Most probable number (MPN)

Most probable number counts in the rhizosphere from the Amazonian macrophytes showed higher abundance of acetate-utilizing bacteria in rhizospheres from both E. crassipes and P. densiflorum. The MPN of acetate-utilizing sulfide-producing bacteria was more than 106 bacteria per cm3 of root-associated periphyton, because bacterial growth and H2S were observed in the lowest dilution. There was no significant difference (P > 0.05) between the MPN of lactate and propionate-utilizing bacteria in samples from either rhizosphere (Supporting Information, Fig. S1). However, in samples from E. crassipes rhizosphere, there was a slightly higher MPN of lactate and propionate-utilizing bacteria (1.15 × 105 and 9.33 × 104 respectively) than in samples from P. densiflorum (7.41 × 103 and 2.76 × 104 respectively).

Sulfate reduction

Control medium without bacterial inoculation did not show detectable sulfide (< 0.05 μM). Two bacteria testing negative for sulfide production upon iron sulfate addition contained only 2.43–9 μM of hydrogen sulfide in solution. The bacteria that tested positive produced between 0.124 and 2.797 mM of H2S day−1 (Table 3). Such amounts are comparable to the sulfide production by SRB (King et al., 2000) (Table 3) and in the case of Klebsiella strain are consistent with previous studies that show hydrogen sulfide production under anaerobic conditions (Holmes et al., 1997; Sharma et al., 2000). The sulfide production follows the same exponential trend as the bacterial growth and methylmercury production until 40h of incubation (Fig. 3), so does not appear to be the result of bacterial decomposition. The inverse relation with methylmercury production after 40h may be attributed to demethylation processes. It could be argued that part of the measured sulfide may originate from the thioglycolate added as reducing agent, but its concentration was only about 0.9 mM and some strains produced up to 4 mM of sulfide.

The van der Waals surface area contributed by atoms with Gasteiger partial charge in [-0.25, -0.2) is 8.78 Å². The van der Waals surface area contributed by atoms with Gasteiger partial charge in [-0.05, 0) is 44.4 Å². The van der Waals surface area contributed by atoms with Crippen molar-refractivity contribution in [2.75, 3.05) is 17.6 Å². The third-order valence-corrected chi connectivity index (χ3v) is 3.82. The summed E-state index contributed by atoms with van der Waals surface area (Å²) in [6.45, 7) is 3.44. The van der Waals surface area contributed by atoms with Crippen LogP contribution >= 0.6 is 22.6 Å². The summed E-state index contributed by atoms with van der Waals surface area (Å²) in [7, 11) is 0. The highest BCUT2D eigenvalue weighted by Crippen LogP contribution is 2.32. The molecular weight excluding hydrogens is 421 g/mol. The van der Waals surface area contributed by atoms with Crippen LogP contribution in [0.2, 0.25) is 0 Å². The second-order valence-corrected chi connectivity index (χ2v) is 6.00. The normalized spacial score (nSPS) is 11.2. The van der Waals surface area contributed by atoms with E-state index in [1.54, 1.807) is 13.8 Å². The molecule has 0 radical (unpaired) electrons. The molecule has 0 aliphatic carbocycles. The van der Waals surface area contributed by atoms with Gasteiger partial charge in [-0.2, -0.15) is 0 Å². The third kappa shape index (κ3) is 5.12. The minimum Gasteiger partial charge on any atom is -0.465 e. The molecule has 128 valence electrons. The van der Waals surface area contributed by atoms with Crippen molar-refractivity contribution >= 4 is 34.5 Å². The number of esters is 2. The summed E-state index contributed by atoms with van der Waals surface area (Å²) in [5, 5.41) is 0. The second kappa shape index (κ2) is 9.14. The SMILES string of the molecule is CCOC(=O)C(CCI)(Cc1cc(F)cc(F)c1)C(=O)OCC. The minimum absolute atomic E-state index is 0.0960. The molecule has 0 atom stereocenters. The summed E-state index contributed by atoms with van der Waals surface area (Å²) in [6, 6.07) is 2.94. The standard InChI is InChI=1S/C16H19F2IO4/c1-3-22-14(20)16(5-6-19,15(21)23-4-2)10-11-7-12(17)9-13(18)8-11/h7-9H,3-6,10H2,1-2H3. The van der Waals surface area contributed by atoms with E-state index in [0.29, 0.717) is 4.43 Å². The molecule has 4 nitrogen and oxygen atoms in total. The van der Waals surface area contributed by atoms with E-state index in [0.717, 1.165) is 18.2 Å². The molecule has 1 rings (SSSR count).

Figure 3.

Hydrogen sulfide and CH3198Hg+ production over time in a culture of Pleomorphomonas sp. E2A3.

Table 3. Degree of sulfide and methylmercury production normalized to sulfide. The uncertainty is expressed as standard error for data from this study and as standard deviation for the rest
StrainH2S mM day−1198Hg methylated/H2S ng L−1 mM−1
  1. a

    Cultured using titanium-NTA (1 mM) as reducing agent.

  2. b

    Cultured using thioglycolate as reducing agent.

  3. c

    Obtained from King et al. (2000).

Unclassified Proteobacteria P5P3a0.2661 ± 0.10430.299 ± 0.096
Unclassified Proteobacteria P5P3b0.1243 ± 0.0352ND
Pleomorphomonas sp. E2A40.5087 ± 0.41160.727 ± 0.040
Klebsiella sp. E2A22.7970 ± 0.09060.211 ± 0.074
Desulfovibrio desulfuricans ATCCc0.3655 ± 0.1824 
Desulfobulbus propionicus ATCCc0.4075 ± 0.3096